The fundamental operating theory underlying the diagnostic system of the present invention can be simply explained with reference to the illustrative example depicted in FIG. 2, wherein the diagnostic module 10 is connected through channel A to the PLC 12 which is in turn communicatively connected through an appropriate interface (not shown) to a machine. The machine, which is controlled by the PLC 12, includes a piston and cylinder assembly 60 operated by a solenoid 58 and a pair of mechanically actuated, electrical switches 68 and 70. The piston and cylinder assembly 60 includes a reciprocal plunger 62 having an actuator 64 for engaging and displacing shiftable switch members 66 and 72 which respectively operate switches 68 and 70. With the plunger 62 and actuator 64 shown in the full line position, switch 68 is actuated, sending a high signal to the PLC 12, and switch 70 is in a deactuated state, thereby sending a low signal to the PLC 12. It may thus be appreciated that, with the machine in the condition described above, the state or condition of the solenoid 58 (deenergized) has associated therewith the states of switches 68 and 70, i.e. actuated and deactuated states respectively. The PLC 12 senses the operating states of solenoid switches 58, 68 and 70, and makes these operating states available on its output data port (not shown), along with the command "deactuate" which has been transmitted to the solenoid 58 in order to produce this set of operating states. The issued command and the associated operating states are transmitted by channel A to the diagnostic module 10 for monitoring and analysis.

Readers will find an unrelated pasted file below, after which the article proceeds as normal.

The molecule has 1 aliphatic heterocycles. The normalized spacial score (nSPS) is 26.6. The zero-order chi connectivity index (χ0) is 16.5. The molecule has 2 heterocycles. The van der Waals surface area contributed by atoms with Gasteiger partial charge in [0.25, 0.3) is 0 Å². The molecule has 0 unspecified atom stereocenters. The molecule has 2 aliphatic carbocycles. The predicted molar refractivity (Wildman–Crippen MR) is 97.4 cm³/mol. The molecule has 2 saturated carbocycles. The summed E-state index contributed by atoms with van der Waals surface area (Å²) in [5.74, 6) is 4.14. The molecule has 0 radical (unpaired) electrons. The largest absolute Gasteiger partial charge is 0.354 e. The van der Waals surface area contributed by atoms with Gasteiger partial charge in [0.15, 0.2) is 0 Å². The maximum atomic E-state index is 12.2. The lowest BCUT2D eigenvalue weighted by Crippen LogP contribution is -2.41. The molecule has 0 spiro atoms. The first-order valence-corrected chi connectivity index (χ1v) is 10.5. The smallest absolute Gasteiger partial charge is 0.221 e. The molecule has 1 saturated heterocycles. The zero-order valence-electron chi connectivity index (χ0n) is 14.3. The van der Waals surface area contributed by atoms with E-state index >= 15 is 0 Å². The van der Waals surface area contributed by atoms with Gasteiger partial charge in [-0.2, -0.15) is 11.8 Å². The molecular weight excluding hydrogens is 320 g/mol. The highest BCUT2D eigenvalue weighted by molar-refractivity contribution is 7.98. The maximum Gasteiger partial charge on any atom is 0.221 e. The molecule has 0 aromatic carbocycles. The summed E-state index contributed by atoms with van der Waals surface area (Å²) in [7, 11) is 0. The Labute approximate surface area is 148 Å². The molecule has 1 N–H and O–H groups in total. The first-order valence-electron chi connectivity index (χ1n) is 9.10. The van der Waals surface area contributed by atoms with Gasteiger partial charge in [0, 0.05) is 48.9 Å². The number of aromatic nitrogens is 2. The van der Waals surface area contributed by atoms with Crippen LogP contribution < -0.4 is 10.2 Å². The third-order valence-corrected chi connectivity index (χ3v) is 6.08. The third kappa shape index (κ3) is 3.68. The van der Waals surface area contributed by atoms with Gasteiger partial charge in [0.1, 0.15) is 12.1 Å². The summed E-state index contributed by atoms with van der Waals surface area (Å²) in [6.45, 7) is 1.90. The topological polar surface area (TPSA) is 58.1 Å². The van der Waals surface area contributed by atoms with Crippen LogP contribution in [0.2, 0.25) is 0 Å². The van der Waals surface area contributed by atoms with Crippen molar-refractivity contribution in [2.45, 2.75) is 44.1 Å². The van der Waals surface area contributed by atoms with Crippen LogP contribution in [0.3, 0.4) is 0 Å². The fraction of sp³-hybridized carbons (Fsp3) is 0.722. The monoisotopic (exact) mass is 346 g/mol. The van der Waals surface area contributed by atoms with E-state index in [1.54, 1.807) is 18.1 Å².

When a second command is issued from PLC 12 to the solenoid 58, the piston and cylinder assembly is actuated, and the plunger 62 and associated actuator 64 shifts to the dotted line position, resulting in the deactuation of switch 68 and the actuation of switch 70. Thus, the second command results in a change of operating states of both switches 68 and 70 as well as the solenoid 58.